The Old Fort at Hesperus’ team sees farming education as a continuum where different people are best served by discreet programs, depending on their interests and stage of development. Their sustainable agriculture program includes an educational garden internship, a farmer-in-training program, and market garden incubator. The incubator program provides educational classes, mentorship, access to land, water, infrastructure (irrigation, harvest sheds, cooler and root cellar), and marketing assistance to aspiring farmers who are either in business or ready to start their own farming business. Their Education Garden is a ½ acre production and demonstration garden devoted to giving Fort Lewis College interns an introduction to small-scale sustainable farming through about 120-150 hours of hands-on work. In addition, their Farmer-in-Training (FIT) program is a stepping-stone between an internship and owning an independent business selling produce.

Listen to Audio
How Tribe 9 Foods Balances Economies Of Scale With A Changing Marketplace

How Tribe 9 Foods Balances Economies Of Scale With A Changing Marketplace

Tribe 9 Foods is the result of merging Yumbutter, RP’s Pasta and Ona Treats. The new company also secured growth capital to bring manufacturing in-house for all three brands, something that has allowed them to have control over batch timing, batch size and product quality. In addition, in-house production allows them the flexibility to try new things and have a co-packing line of business for their core product types (nut butters, pasta, bars). Yumbutter’s team brings experience in branding/marketing and RP’s team brings experience in innovative food manufacturing and food safety protocols, allowing them to combine flexibility with economies of scale while serving multiple types of customers with their co-packing service. Tribe 9 is always looking to be flexible and nimble, diversifying as the market changes and as everyone tries to figure out a more sustainable way to produce and distribute high quality food.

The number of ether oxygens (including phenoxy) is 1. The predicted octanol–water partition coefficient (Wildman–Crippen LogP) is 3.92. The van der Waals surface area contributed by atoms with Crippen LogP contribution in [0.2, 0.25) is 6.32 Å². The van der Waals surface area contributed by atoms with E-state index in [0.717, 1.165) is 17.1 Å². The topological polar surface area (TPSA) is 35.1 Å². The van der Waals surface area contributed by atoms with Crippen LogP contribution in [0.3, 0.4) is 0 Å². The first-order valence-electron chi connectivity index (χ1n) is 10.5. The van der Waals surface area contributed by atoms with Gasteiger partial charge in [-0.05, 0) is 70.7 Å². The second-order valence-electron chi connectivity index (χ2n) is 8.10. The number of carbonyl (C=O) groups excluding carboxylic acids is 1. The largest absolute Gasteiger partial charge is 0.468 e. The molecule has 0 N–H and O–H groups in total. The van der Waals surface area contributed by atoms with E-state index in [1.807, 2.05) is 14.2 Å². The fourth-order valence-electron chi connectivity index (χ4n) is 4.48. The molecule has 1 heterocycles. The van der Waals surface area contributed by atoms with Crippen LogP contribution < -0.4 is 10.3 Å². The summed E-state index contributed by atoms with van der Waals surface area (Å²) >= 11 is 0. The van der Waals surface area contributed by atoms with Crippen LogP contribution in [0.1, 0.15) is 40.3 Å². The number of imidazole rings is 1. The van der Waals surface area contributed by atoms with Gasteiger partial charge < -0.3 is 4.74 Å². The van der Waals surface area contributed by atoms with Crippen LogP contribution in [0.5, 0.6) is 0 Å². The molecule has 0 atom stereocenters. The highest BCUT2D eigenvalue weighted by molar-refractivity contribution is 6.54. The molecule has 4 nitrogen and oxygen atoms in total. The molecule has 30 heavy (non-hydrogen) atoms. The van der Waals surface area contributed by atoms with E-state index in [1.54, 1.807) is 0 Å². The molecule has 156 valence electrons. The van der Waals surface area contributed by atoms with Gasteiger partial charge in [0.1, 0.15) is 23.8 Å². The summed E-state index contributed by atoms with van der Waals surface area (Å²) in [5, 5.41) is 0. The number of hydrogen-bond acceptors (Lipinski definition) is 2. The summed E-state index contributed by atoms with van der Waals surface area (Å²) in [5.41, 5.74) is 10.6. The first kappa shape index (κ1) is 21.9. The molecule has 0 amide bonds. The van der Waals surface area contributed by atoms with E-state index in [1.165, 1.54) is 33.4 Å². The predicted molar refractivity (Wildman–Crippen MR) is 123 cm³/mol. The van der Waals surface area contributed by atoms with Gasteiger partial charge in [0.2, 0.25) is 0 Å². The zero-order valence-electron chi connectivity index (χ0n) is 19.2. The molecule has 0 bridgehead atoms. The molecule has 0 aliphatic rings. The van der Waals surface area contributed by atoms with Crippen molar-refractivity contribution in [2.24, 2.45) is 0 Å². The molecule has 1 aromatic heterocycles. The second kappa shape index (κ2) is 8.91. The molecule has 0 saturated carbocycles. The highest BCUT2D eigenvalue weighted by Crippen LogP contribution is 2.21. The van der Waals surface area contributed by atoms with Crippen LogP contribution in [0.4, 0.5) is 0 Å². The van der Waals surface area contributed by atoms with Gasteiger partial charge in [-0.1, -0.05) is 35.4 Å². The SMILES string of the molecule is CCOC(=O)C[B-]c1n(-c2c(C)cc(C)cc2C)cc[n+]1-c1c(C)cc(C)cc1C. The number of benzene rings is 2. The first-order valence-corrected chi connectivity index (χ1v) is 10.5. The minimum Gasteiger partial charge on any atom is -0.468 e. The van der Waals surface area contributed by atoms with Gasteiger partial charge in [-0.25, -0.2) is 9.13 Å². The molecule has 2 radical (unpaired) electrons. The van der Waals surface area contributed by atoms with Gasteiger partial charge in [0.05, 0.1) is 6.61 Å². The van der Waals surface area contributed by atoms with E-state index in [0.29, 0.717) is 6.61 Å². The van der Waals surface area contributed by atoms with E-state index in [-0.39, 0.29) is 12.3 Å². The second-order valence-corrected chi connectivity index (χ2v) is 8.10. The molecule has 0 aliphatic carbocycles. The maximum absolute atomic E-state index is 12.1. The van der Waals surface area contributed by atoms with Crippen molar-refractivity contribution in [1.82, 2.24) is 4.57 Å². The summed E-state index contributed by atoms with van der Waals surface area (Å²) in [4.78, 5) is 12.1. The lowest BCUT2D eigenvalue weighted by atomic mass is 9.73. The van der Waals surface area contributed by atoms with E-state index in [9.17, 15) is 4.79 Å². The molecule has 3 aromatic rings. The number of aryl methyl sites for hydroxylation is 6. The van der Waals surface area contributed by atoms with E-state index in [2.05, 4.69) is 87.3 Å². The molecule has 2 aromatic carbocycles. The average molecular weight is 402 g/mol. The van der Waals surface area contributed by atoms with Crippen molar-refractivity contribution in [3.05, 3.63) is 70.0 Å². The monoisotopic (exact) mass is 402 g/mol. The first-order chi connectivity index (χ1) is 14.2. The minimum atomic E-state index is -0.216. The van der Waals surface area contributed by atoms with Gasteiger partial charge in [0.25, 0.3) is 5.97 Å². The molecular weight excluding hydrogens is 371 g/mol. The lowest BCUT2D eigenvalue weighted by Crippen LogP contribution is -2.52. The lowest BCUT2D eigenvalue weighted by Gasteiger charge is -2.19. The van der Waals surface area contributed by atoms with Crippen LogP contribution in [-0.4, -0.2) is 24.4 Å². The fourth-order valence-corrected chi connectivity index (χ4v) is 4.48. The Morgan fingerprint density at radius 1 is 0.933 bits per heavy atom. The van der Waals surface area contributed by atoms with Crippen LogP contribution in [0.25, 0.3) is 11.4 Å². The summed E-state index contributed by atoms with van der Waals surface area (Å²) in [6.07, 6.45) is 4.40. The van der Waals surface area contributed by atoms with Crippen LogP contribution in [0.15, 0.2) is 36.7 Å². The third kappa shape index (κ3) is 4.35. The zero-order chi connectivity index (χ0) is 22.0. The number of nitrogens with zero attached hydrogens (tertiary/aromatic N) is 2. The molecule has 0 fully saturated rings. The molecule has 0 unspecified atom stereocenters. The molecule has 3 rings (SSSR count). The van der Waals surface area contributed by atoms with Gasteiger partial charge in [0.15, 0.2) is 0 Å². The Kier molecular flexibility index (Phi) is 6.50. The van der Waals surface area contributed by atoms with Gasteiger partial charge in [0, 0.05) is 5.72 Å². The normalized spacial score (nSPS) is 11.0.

Listen to Audio
Angela Mavridis Of TRIBALÍ Foods On Resonating With Your Tribe

Angela Mavridis Of TRIBALÍ Foods On Resonating With Your Tribe